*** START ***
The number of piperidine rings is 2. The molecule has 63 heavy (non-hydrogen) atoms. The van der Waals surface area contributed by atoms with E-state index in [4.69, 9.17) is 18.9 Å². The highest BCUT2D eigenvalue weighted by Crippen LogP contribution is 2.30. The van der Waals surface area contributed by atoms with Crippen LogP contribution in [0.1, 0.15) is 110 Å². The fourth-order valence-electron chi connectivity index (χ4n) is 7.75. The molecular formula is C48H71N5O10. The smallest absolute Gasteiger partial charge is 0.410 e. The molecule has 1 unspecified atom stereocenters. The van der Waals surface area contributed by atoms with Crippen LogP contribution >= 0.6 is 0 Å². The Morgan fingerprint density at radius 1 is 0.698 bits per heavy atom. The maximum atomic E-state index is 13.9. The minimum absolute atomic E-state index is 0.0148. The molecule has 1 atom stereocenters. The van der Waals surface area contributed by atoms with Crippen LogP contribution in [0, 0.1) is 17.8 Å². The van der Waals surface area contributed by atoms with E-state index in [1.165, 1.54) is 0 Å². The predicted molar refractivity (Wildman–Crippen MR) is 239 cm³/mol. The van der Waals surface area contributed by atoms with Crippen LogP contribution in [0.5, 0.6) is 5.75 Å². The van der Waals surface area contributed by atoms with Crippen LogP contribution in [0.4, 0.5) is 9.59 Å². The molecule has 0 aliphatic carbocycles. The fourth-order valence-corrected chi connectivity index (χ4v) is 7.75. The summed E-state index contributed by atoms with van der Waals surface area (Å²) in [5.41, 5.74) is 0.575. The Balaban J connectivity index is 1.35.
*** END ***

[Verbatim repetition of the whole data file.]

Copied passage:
The number of piperidine rings is 2. The molecule has 63 heavy (non-hydrogen) atoms. The van der Waals surface area contributed by atoms with E-state index in [4.69, 9.17) is 18.9 Å². The highest BCUT2D eigenvalue weighted by Crippen LogP contribution is 2.30. The van der Waals surface area contributed by atoms with Crippen LogP contribution in [0.1, 0.15) is 110 Å². The fourth-order valence-electron chi connectivity index (χ4n) is 7.75. The molecular formula is C48H71N5O10. The smallest absolute Gasteiger partial charge is 0.410 e. The molecule has 1 unspecified atom stereocenters. The van der Waals surface area contributed by atoms with Crippen LogP contribution >= 0.6 is 0 Å². The Morgan fingerprint density at radius 1 is 0.698 bits per heavy atom. The maximum atomic E-state index is 13.9. The minimum absolute atomic E-state index is 0.0148. The molecule has 1 atom stereocenters. The van der Waals surface area contributed by atoms with Crippen LogP contribution in [0, 0.1) is 17.8 Å². The van der Waals surface area contributed by atoms with E-state index in [1.165, 1.54) is 0 Å². The predicted molar refractivity (Wildman–Crippen MR) is 239 cm³/mol. The van der Waals surface area contributed by atoms with Crippen LogP contribution in [0.5, 0.6) is 5.75 Å². The van der Waals surface area contributed by atoms with Crippen LogP contribution in [0.4, 0.5) is 9.59 Å². The molecule has 0 aliphatic carbocycles. The fourth-order valence-corrected chi connectivity index (χ4v) is 7.75. The summed E-state index contributed by atoms with van der Waals surface area (Å²) in [5.41, 5.74) is 0.575. The Balaban J connectivity index is 1.35.